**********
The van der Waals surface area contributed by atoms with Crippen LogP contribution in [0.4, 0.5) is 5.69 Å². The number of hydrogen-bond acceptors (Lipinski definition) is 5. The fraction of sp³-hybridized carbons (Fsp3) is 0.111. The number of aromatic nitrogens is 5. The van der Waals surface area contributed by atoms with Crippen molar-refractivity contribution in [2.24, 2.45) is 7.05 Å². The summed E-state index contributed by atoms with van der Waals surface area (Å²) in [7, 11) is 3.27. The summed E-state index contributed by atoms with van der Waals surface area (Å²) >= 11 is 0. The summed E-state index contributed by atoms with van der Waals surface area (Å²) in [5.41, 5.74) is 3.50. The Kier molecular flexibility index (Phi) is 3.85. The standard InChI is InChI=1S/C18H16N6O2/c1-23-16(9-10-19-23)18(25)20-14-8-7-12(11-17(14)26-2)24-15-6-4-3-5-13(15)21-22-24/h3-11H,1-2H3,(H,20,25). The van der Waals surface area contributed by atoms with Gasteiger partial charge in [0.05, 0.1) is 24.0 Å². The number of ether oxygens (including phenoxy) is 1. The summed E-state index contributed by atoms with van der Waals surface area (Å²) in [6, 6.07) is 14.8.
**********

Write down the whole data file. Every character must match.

The van der Waals surface area contributed by atoms with Crippen LogP contribution in [0.4, 0.5) is 5.69 Å². The number of hydrogen-bond acceptors (Lipinski definition) is 5. The fraction of sp³-hybridized carbons (Fsp3) is 0.111. The number of aromatic nitrogens is 5. The van der Waals surface area contributed by atoms with Crippen molar-refractivity contribution in [2.24, 2.45) is 7.05 Å². The summed E-state index contributed by atoms with van der Waals surface area (Å²) in [7, 11) is 3.27. The summed E-state index contributed by atoms with van der Waals surface area (Å²) >= 11 is 0. The summed E-state index contributed by atoms with van der Waals surface area (Å²) in [5.41, 5.74) is 3.50. The Kier molecular flexibility index (Phi) is 3.85. The standard InChI is InChI=1S/C18H16N6O2/c1-23-16(9-10-19-23)18(25)20-14-8-7-12(11-17(14)26-2)24-15-6-4-3-5-13(15)21-22-24/h3-11H,1-2H3,(H,20,25). The van der Waals surface area contributed by atoms with Gasteiger partial charge in [0.05, 0.1) is 24.0 Å². The number of ether oxygens (including phenoxy) is 1. The summed E-state index contributed by atoms with van der Waals surface area (Å²) in [6, 6.07) is 14.8.